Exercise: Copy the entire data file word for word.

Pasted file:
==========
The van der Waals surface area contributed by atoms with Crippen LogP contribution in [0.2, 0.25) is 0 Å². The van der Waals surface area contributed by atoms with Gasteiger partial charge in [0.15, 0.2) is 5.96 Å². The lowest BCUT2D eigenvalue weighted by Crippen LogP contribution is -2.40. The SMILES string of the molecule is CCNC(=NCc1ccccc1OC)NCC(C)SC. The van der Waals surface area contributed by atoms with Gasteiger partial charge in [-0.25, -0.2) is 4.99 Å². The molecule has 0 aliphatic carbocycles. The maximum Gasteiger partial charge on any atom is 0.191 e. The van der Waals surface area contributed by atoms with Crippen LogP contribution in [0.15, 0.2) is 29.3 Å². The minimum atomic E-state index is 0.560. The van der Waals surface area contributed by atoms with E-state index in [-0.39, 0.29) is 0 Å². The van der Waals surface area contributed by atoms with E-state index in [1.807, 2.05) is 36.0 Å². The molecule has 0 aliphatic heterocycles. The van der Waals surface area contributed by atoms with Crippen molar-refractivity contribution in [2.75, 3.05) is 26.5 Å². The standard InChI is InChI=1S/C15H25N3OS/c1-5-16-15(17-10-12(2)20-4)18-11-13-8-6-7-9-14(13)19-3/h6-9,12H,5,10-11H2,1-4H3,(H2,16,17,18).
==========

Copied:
The van der Waals surface area contributed by atoms with Crippen LogP contribution in [0.2, 0.25) is 0 Å². The van der Waals surface area contributed by atoms with Gasteiger partial charge in [0.15, 0.2) is 5.96 Å². The lowest BCUT2D eigenvalue weighted by Crippen LogP contribution is -2.40. The SMILES string of the molecule is CCNC(=NCc1ccccc1OC)NCC(C)SC. The van der Waals surface area contributed by atoms with Gasteiger partial charge in [-0.25, -0.2) is 4.99 Å². The molecule has 0 aliphatic carbocycles. The maximum Gasteiger partial charge on any atom is 0.191 e. The van der Waals surface area contributed by atoms with Crippen LogP contribution in [0.15, 0.2) is 29.3 Å². The minimum atomic E-state index is 0.560. The van der Waals surface area contributed by atoms with E-state index in [-0.39, 0.29) is 0 Å². The van der Waals surface area contributed by atoms with E-state index in [1.807, 2.05) is 36.0 Å². The molecule has 0 aliphatic heterocycles. The van der Waals surface area contributed by atoms with Crippen molar-refractivity contribution in [2.75, 3.05) is 26.5 Å². The standard InChI is InChI=1S/C15H25N3OS/c1-5-16-15(17-10-12(2)20-4)18-11-13-8-6-7-9-14(13)19-3/h6-9,12H,5,10-11H2,1-4H3,(H2,16,17,18).